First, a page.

Two years after InvestigateWest reported that the Washington State Patrol was searching some racial and ethnic groups at a rate one researcher called “disturbing,” the agency has released a new analysis of its stop-and-search data. The headline: “No systematic agency bias.”

In a news release announcing the study, WSU said researchers didn’t find “intentional, agency-level racial bias.” Statewide, they found no evidence that members of Black, Indigenous, Latino and other communities of color were being stopped at a rate higher than their populations and noted “minimal” differences between day and night stops, the latter a more widely recognized metric for determining bias. But WSU’s analysis of more than 7 million State Patrol interactions with the public from 2015 to 2019 found that state troopers stop Black drivers at a rate disproportionate to the Black population in King and Pierce counties, and found a similar disparity for Latino drivers in Benton County.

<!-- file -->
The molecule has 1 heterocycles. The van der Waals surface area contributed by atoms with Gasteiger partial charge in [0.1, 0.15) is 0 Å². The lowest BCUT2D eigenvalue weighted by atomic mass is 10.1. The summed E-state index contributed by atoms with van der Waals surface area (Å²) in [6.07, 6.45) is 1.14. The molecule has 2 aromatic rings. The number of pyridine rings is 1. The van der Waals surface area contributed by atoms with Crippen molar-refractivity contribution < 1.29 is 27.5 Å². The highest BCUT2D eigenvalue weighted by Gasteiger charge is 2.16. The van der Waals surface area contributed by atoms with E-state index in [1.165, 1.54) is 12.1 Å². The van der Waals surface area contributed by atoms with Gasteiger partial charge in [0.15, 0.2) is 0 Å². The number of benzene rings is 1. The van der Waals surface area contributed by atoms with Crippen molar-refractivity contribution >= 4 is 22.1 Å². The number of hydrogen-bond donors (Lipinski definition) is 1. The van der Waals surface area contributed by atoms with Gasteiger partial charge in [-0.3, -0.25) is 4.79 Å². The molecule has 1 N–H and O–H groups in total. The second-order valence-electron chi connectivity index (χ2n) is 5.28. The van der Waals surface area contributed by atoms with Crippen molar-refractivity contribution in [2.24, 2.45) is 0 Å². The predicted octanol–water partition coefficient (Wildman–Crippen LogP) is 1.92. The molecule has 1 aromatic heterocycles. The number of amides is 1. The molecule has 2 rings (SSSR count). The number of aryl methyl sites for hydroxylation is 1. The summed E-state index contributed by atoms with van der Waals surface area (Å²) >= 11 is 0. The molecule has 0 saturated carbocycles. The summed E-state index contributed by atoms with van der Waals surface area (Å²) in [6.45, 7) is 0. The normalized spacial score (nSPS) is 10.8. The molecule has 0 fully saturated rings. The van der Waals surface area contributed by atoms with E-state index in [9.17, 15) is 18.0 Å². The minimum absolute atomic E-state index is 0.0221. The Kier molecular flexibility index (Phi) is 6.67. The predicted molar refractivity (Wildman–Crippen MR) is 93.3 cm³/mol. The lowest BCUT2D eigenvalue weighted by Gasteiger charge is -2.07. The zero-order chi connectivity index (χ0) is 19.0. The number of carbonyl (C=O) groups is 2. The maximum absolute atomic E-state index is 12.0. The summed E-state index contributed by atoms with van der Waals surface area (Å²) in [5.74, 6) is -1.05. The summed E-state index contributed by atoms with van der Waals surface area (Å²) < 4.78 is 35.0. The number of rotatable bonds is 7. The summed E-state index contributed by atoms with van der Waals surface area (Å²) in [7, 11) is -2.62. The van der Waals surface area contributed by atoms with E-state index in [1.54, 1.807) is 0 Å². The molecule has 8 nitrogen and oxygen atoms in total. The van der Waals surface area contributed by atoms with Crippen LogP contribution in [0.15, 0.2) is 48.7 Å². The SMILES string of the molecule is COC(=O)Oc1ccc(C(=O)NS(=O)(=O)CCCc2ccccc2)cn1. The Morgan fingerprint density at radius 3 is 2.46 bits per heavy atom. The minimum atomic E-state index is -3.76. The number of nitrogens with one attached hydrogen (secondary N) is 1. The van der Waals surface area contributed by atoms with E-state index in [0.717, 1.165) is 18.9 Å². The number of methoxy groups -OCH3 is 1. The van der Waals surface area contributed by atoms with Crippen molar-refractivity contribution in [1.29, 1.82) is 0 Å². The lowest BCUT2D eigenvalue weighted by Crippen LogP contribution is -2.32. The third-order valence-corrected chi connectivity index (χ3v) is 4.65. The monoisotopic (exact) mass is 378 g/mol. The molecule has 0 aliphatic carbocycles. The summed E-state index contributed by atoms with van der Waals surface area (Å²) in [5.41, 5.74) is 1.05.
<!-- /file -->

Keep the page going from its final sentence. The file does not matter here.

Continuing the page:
Clayton Mosher.

Clay Mosher, a WSU sociology professor who was not involved in the most recent study but conducted similar analyses in the past, said it’s “a good thing” the state is renewing the studies. He agreed with the finding that there’s no evidence of statewide discrimination by troopers. Still, Mosher acknowledged, the State Patrol is more or less where it was almost 15 years ago, when he and colleagues recommended investigating the search-rate disparities. Loftis, the State Patrol spokesperson, said the agency abandoned those studies in 2007 because of lack of funds.

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